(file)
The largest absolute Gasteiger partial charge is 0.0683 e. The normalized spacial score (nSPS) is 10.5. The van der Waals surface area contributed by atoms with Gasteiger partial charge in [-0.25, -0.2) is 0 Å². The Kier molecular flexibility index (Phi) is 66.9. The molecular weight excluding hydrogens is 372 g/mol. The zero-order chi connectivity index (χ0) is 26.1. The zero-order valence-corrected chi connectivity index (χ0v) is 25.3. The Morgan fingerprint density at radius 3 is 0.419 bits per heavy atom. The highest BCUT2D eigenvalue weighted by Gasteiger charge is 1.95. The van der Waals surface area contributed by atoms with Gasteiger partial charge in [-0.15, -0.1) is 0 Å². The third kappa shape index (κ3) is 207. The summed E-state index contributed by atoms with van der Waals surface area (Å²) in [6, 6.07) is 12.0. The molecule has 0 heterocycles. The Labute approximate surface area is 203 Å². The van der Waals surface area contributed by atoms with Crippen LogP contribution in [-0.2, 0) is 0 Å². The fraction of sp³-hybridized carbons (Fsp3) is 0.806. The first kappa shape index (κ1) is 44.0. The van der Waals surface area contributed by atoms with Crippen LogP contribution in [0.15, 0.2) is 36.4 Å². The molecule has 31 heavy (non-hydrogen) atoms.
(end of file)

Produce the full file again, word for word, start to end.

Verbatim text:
The largest absolute Gasteiger partial charge is 0.0683 e. The normalized spacial score (nSPS) is 10.5. The van der Waals surface area contributed by atoms with Gasteiger partial charge in [-0.25, -0.2) is 0 Å². The Kier molecular flexibility index (Phi) is 66.9. The molecular weight excluding hydrogens is 372 g/mol. The zero-order chi connectivity index (χ0) is 26.1. The zero-order valence-corrected chi connectivity index (χ0v) is 25.3. The Morgan fingerprint density at radius 3 is 0.419 bits per heavy atom. The highest BCUT2D eigenvalue weighted by Gasteiger charge is 1.95. The van der Waals surface area contributed by atoms with Gasteiger partial charge in [-0.15, -0.1) is 0 Å². The third kappa shape index (κ3) is 207. The summed E-state index contributed by atoms with van der Waals surface area (Å²) in [6, 6.07) is 12.0. The molecule has 0 heterocycles. The Labute approximate surface area is 203 Å². The van der Waals surface area contributed by atoms with Crippen LogP contribution in [-0.2, 0) is 0 Å². The fraction of sp³-hybridized carbons (Fsp3) is 0.806. The first kappa shape index (κ1) is 44.0. The van der Waals surface area contributed by atoms with Crippen LogP contribution in [0.15, 0.2) is 36.4 Å². The molecule has 31 heavy (non-hydrogen) atoms.